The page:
The Globe and Mail (Toronto)'s Scores

For 3,940 reviews, this publication has graded:
  • 46% higher than the average critic
  • 3% same as the average critic
  • 51% lower than the average critic
On average, this publication grades 2.1 points lower than other critics. (0-100 point scale)
Average Movie review score: 60
Highest review score: 100 Maria Full of Grace
Lowest review score: 0 Godzilla
Score distribution:
3,940 movie reviews
    • 74 Metascore
    • 75 Critic Score
    Often refuses to adhere to the formula, sometimes offering a tantalizing ambiguity, other times aspiring to a more complex drama it cannot entirely deliver.
  1. Pretty much a non-stop head-bobbing knee-bouncer.
  2. A father-son academic rivalry provides fodder for this caustic comedy set in the Talmud Department of the Hebrew University of Jerusalem.
  3. Fatal Attraction becomes as seductive as the seduction it depicts. In the always stylish, sometimes careless hands of director Adrian Lyne, the film lures us in with an artful blend of stately pacing and caressing close-ups and brooding silences. [23 Sep 1987 p.C7]
    • The Globe and Mail (Toronto)
  4. The title comes from prosecutor Ferencz, who compares his work to that of the 16th-century astronomer Tycho Brahe, who said he watched the sky so future generations could use him as their foundation.
    • 73 Metascore
    • 75 Critic Score
    While "Wedding Crashers" ultimately succumbs to endorsing the mushy romantic clichés that it spends the rest of the time ridiculing, The 40-Year-Old Virgin offers a wiser take on the anxieties, negotiations and expectations that surround love and sex, particularly for people who've been burned before.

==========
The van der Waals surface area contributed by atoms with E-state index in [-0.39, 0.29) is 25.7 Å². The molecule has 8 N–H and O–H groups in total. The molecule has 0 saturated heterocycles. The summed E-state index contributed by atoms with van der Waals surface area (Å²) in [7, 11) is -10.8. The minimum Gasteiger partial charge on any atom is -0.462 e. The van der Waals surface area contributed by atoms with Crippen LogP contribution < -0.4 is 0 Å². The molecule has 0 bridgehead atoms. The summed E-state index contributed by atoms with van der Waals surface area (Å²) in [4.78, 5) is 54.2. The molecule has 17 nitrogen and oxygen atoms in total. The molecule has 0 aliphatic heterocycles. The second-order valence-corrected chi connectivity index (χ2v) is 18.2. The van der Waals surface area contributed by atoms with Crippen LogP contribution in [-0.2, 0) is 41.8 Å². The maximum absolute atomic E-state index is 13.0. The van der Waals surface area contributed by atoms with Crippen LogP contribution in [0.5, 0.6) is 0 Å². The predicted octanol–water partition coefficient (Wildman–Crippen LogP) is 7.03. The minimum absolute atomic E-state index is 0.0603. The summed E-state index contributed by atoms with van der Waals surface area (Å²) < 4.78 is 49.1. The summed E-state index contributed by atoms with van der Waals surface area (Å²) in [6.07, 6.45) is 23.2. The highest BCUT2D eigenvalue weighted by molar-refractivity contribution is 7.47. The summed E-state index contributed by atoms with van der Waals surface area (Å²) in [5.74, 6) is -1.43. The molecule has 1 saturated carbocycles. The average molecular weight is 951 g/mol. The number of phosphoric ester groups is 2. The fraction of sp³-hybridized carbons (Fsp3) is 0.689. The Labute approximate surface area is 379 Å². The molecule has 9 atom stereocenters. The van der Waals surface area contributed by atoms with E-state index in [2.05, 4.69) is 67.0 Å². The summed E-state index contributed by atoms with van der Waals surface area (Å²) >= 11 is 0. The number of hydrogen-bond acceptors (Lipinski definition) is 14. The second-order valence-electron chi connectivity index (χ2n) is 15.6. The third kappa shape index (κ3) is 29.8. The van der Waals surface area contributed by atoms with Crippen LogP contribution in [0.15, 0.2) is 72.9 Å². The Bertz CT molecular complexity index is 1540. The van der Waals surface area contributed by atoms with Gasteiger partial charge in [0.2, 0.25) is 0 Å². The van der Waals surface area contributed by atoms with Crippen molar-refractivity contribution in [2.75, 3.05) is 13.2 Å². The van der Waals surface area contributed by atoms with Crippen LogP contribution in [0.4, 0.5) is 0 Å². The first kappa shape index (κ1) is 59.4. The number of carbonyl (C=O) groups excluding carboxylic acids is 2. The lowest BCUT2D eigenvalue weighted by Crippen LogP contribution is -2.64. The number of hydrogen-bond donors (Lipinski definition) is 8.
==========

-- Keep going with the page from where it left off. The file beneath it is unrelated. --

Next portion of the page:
5. Ambitious and brooding, Coogan has the darker nature; lighthearted and affable, Brydon is all sunny-side up. Happily, both possess a devilishly quick wit and the need to go beyond self-impersonation to the more celebrated variety.
    • 93 Metascore
    • 75 Critic Score
    How refreshing then to find a movie with an honest-to-gosh dysfunctional family at its core, a family utterly Tolstoyan in its unhappiness, utterly Dostoevskyan in its despair. [16 Jun 1995]
    • The Globe and Mail (Toronto)
    • 53 Metascore
    • 75 Critic Score
    Sandburg’s "The Prairie Years" is a source behind The Better Angels, a gorgeous look at the raw, wooded Indiana of the early 1800s and a dreamy study of the boy Lincoln who was destined to leave it behind.
  6. No matter who you side with here, Waste Land – the title should come with a question mark – is a fascinating adventure, populated by memorable characters.